The main goal of the bill is to set up a cap-and-trade program that will dramatically and rapidly lower greenhouse-gas emissions across the entire economy, reaching an eighty-per-cent reduction below 1990 levels by 2050. The state government would establish a certain amount of permits, called allowances, which companies could buy for every ton of carbon dioxide (or its equivalent) that they emitted; over time, the total number of allowances would decrease, forcing companies to adopt technology that would steadily reduce over-all pollution levels. Companies would also be allowed to buy and sell allowances in regular auctions. Money raised from the program would be invested in further emissions-reduction and climate-mitigation measures across the state, focussing on low-income, rural, and tribal communities that are most vulnerable and least able to prepare for the increasingly severe weather that will hit as temperatures continue to rise. The bill also sets aside ten million dollars every two years to protect workers in transportation and manufacturing, who could face layoffs. (Provisions included unemployment benefits and transition programs, such as training for clean-energy jobs, which will be required, also under the law, to feature competitive wages and benefits.)

Criticism of the bill initially came from both sides of the political aisle. Some environmental-justice advocates on the left were concerned that the program would allow companies to fulfill up to eight per cent of their compliance obligations by purchasing carbon-offset credits from forestry projects, which must show that, through their management practices, they are sequestering greater amounts of CO2 from the atmosphere than whatever was there before. Offset programs, critics say, let power plants and industry increase pollution in certain communities while buying offsets elsewhere, and have a troubled compliance record.

The much more vocal criticism, on the right, came from manufacturing companies, truckers, small-business owners, and farm owners, who said that the program would raise fuel prices and energy bills. In response to their concerns, Dembrow and Representative Karin Power made compromises; the bill would subsidize ninety-five per cent of the allowances for companies that are particularly trade-exposed (paper mills, aluminum, concrete, and food processing), which are the most vulnerable to energy-cost increases. It’s true that a cap-and-trade bill would increase energy costs slightly. “That’s how they send signals in the market, and that’s how the market works,” Leah Stokes, an assistant professor in the department of political science at the University of California, Santa Barbara, and the author of a forthcoming book on the battle over climate policy in American states, told me. That’s also, she said, “why cap-and-trade and carbon taxes have struggled to get passed around the world.” She pointed out that, in this country, decades of wage stagnation and growing inequality have led to a situation where people—like those in rural areas in Oregon—do not have enough money to pay their monthly bills. “That’s why you have to think about climate policy in more systemic ways, protect people, bring them along in transition.” The Oregon bill, she said, did that, by taking money from the cap and investing it in the transition.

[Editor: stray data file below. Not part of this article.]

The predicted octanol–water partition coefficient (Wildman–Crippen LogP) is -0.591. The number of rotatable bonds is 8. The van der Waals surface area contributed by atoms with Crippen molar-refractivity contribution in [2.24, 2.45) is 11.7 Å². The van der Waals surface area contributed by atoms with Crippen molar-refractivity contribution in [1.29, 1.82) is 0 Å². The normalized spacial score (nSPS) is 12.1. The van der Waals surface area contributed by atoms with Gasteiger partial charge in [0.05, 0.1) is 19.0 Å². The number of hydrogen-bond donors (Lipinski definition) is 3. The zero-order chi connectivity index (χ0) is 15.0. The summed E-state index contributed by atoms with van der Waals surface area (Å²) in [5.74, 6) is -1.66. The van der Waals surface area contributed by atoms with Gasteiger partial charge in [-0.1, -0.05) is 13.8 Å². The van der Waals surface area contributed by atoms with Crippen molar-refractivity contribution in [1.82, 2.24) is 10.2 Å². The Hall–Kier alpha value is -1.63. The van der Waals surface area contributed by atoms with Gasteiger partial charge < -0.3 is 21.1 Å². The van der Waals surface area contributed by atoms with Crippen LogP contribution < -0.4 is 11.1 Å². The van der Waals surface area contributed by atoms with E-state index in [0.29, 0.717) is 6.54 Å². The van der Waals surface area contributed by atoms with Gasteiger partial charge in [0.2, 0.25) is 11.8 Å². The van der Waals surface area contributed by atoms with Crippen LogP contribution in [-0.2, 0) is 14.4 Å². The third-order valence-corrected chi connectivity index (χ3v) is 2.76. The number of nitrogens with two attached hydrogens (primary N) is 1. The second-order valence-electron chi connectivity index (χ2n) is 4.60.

Nevertheless, last Thursday, the Senate’s Republican leader, Herman Baertschiger, announced that his caucus would take action to prevent the cap-and-trade bill’s passage. Governor Brown said she would respond by calling for a special legislative session, and, if necessary, was willing to ask for state troopers to help return the missing lawmakers to Salem. Afterward, the Republican senator Brian Boquist said in a local television-news interview that he had spoken to the Oregon State Police’s superintendent and told him, “Send bachelors and come heavily armed. I’m not going to be a political prisoner in the state of Oregon. It’s just that simple.”

The next day, June 20th, when the cap-and-trade bill was up for a vote, the Republican senators did not arrive for the 11 a.m. legislative session. Courtney asked the sergeant-at-arms to search for the missing members. They were nowhere to be found. He then asked Governor Brown to dispatch state troopers to find the senators and bring them back to the capitol to do their job. “It is absolutely unacceptable that the Senate Republicans would turn their back on their constituents who they are honor-bound to represent here in this building,” Brown said. “They need to return and do the jobs they were elected to do.” Boquist’s wife, Peggy, told CNN that the eleven senators were together, hiding in Idaho. Representative Tim Knopp, a Republican, said that he had been hiding in three different states over three days. Meanwhile, Carol Williams, a resident of Silverton, Oregon, created a GoFundMe page called “Encourage the Walking Senators.” (As of Thursday, eight hundred and twenty-one people had raised $43,307 in seven days.)